hide Matching Documents

The documents where this entity occurs most often are shown below. Click on a document to open it.

Document Max. Freq Min. Freq
Harper's Encyclopedia of United States History (ed. Benson Lossing) 404 0 Browse Search
Rebellion Record: a Diary of American Events: Index, Volume 1. (ed. Frank Moore) 92 0 Browse Search
Francis Jackson Garrison, William Lloyd Garrison, 1805-1879; the story of his life told by his children: volume 2 88 0 Browse Search
Horace Greeley, The American Conflict: A History of the Great Rebellion in the United States of America, 1860-65: its Causes, Incidents, and Results: Intended to exhibit especially its moral and political phases with the drift and progress of American opinion respecting human slavery from 1776 to the close of the War for the Union. Volume I. 50 0 Browse Search
Rebellion Record: a Diary of American Events, Diary from December 17, 1860 - April 30, 1864 (ed. Frank Moore) 46 0 Browse Search
Thomas Wentworth Higginson, Massachusetts in the Army and Navy during the war of 1861-1865, vol. 1, Mass. officers and men who died. 44 0 Browse Search
Jefferson Davis, The Rise and Fall of the Confederate Government 38 0 Browse Search
Horace Greeley, The American Conflict: A History of the Great Rebellion in the United States of America, 1860-65: its Causes, Incidents, and Results: Intended to exhibit especially its moral and political phases with the drift and progress of American opinion respecting human slavery from 1776 to the close of the War for the Union. Volume II. 36 0 Browse Search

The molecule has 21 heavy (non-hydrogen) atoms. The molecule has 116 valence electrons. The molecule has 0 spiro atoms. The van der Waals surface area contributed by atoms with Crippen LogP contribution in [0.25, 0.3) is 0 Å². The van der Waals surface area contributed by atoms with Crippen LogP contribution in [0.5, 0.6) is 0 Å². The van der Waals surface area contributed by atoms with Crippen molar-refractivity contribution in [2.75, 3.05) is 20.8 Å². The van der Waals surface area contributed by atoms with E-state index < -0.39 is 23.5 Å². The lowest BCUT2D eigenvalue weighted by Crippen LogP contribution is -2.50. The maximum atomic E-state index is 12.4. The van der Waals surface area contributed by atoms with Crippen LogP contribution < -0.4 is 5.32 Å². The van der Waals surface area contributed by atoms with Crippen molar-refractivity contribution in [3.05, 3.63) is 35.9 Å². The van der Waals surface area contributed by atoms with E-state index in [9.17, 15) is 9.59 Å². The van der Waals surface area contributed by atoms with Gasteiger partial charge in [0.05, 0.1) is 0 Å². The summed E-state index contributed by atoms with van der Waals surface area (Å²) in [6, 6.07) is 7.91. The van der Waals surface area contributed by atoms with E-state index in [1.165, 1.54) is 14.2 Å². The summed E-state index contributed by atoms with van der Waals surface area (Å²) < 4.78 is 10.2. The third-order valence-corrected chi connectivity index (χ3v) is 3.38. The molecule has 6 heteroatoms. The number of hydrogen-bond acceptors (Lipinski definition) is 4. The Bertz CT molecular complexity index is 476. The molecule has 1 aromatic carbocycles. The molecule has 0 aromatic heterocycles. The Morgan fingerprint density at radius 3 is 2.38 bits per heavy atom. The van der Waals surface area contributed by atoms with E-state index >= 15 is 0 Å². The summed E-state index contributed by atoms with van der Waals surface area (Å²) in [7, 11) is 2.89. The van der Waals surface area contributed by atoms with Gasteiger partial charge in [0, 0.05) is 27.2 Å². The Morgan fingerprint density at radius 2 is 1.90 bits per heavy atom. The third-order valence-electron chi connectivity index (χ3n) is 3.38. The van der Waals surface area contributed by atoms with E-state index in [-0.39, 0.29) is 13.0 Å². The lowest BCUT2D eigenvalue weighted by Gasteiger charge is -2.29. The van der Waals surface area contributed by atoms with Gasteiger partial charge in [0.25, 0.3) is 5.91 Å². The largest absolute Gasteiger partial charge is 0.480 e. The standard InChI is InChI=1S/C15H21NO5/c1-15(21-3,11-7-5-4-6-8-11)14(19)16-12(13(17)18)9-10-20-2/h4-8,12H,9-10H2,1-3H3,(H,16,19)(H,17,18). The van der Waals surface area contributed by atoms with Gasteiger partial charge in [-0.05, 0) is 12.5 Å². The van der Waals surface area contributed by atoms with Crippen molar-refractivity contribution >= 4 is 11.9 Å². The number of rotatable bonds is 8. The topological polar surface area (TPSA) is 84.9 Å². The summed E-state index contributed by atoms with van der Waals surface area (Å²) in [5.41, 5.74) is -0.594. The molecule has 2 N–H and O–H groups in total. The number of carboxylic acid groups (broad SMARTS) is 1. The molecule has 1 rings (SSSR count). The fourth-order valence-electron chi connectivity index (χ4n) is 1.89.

Rebellion Record: a Diary of American Events: Documents and Narratives, Volume 1. (ed. Frank Moore) 32 0 Browse Search
Benjamnin F. Butler, Butler's Book: Autobiography and Personal Reminiscences of Major-General Benjamin Butler 24 0 Browse Search
View all matching documents...

Browsing named entities in George Ticknor, Life, letters and journals of George Ticknor (ed. George Hillard). You can also browse the collection for New York State (New York, United States) or search for New York State (New York, United States) in all documents.

Your search returned 5 results in 4 document sections:

George Ticknor, Life, letters and journals of George Ticknor (ed. George Hillard), Chapter 11: (search)
mer of 1844 was devoted by Mr. Ticknor and his family to a journey through the interior of Pennsylvania, at that time beyond the region of railroads and crowded thoroughfares. Taking a carriage, and a light wagon for the luggage, they followed the windings of the beautiful Susquehanna and Juniata, often missing the comforts to be found on more frequented routes, but finding full compensation in the beauty and seclusion of these river valleys. Passing through the southern parts of the State of New York, which were full of interest and variety, they went through the lake country to Niagara. To George Ticknor Curtis, Boston. Duncan's Island, confluence of the Susquehanna and Juniata, June 23, 1844. my dear George,—I suppose by this time you may be glad to hear something of our whereabouts; or if you are not, we should like to hear something of you, which amounts to the same thing, in Irish. On both accounts, therefore, I write. And, first, we are all well, and have thus f